Method and system for tracking wildlife with SDR and self-assembling spatial-distributed moving phase array
The first idea provides method of detection and positioning of wildlife species using the aero-mobile spatial-distributed antenna array;
the second idea provides a method of the antenna array beam forming using the flying objects connected together to a swarm;
the third idea provides the structure of the management subsystem for the steering, positioning, communication and data transmission between the group/swarm of the flying objects and the ground station.
The phase array antenna is formed from the antennas, installed on the drones or other flying or moving objects. These objects are connected together to a swarm.
The following video demonstrates the basic idea of the swarm object formation [Source: YouTube, User “Unlisted”, “Towards A Swarm of Agile Micro Quadrotors”, rss2012submission]
Conventional phased array antennas are commonly used in the typical radar systems. By altering the relative phasing of a group of radiating or receiving elements (elementary antenna) with respect to each other, the beam produced by the overall antenna or the gain pattern of a receiving antenna may be altered.
The typical tags for the wildlife tracking have low power transmitter due to the energy constraints. Moreover, the signal is very weak in case of the wildlife tracking in water. Therefore, the signal detection is possible only in the small distance (hundreds of meters) using the sensitive receiver and directional antenna with high gain factor. Antennas with the high gain factory have the narrow beam pattern and are difficult to steer in order to detect the radio beacons.
A preferred embodiment of the present idea comprises a phased array consisting of the elementary directional antennas that are installed on the flying swarmed objects, e.g. group of drones, see Fig.1:
Remark: the quantity of drones provided on the figures are illustrative. The exact number of the swarm elements can be selected during the system design and based on the frequencies, accuracy and range requirements.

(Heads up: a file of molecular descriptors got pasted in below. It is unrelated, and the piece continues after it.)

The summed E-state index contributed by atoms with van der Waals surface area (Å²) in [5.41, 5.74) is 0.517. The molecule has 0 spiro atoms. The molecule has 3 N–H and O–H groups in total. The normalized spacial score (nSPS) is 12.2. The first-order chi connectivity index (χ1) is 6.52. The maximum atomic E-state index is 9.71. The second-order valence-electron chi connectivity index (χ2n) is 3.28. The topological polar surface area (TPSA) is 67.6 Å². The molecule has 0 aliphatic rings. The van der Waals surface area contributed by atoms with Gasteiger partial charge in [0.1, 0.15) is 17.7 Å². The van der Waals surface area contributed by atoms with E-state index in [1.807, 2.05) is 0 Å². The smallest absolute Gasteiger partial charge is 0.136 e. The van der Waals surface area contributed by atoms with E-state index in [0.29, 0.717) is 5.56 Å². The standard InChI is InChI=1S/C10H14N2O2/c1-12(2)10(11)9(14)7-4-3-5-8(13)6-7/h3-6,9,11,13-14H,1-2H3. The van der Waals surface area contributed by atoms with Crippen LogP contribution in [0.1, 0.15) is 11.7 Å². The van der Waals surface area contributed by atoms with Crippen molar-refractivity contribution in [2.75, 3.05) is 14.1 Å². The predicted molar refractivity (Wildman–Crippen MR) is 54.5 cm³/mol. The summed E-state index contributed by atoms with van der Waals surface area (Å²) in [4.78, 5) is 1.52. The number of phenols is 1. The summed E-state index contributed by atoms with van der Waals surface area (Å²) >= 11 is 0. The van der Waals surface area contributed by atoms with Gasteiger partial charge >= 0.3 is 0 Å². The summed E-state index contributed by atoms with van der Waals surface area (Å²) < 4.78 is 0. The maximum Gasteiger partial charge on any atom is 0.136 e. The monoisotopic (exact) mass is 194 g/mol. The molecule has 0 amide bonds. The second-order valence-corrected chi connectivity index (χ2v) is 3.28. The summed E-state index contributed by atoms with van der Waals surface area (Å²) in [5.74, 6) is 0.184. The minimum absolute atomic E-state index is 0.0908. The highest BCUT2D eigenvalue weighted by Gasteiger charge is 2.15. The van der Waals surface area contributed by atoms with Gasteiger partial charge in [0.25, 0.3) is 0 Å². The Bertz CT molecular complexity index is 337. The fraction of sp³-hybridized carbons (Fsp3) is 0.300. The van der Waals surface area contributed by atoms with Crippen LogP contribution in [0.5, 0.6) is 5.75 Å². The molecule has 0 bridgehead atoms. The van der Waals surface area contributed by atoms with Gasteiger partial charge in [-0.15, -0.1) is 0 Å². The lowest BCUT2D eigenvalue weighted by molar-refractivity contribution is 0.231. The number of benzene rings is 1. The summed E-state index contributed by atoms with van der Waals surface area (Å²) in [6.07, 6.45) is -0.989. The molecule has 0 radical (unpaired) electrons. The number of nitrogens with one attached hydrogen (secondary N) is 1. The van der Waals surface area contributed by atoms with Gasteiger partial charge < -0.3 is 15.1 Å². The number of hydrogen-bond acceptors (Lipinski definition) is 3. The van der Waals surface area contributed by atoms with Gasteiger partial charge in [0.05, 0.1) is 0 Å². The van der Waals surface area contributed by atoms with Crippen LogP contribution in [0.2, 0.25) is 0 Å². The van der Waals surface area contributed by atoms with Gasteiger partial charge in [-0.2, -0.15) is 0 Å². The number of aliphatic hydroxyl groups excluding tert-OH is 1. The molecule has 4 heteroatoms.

All objects in the swarm are connected to the short range network, e.g. ZigBee or WiFi, that is used for the positioning and object management. Each swarm element has a directional antenna with the narrow beam pattern and the coherent receiver. The synchronisation of all coherent receivers in the swarm is provided via 10 MHz clock frequency from the GPS receivers installed on the each flying object. One swarm element is a master or takes the functions of the master. The master orchestrates the swarm in order to establish the necessary formation, receives the radio signals from radio beacons, provides the basic digital signal proceedings and sends the signal to the ground station using the terrestrial or satellite communication channel. The ground station server implements the further digital signal proceedings incl. the phase adjustment in order to form the beam and scan the necessary ground areal. Moreover, the ground server calculates the signal arrival angel ϕ from radio beacons, see figure 2:
The distance and position of the tagged species can be calculated using the current GPS coordinates of the swarm and the angel ϕ: d= h/cosϕ.
The distance between single swarm objects (L) must be less than λ/2. In this case the beam forming pattern will be directional and provide a scan without grating lobes. For example: the distance L for the single swarm objects will be 0.9 m in case of the frequency range 162…173 MHz (λ=1,73…1,85m).
The single flying object can be equipped with the 4-channel coherent receiver. Such design enables to create space saving system with much larger number of elementary antennas, Fig. 3:
The phased array consisted of the single antennas and coherent receivers that are located on the flying swarmed or grouping objects can spontaneously change the beam forming factor and beam forming configurations and therefore dynamically change the steering beam. This property enables to scan the bigger areas with the wide beam and after the detection to follow the objects using the narrow beam.
Radio signals with the longer wave lengths can better penetrate in the ground and water surface but require the longer antennas. The flying swarm antennas and SDR receiver can establish all necessary configurations during the operation. Moreover, such systems require much less space and can be faster deployed than comparable fixed/motionless systems on the ground.
If the flying objects are equipped with SDR coherent transceivers than the probing of the ground/water surface can be done on different frequencies using the advantages of the phased arrays: detection of the weak reflected signals, target positioning. Such mobile radar systems can also be used in the geology, earth exploration or in the military applications.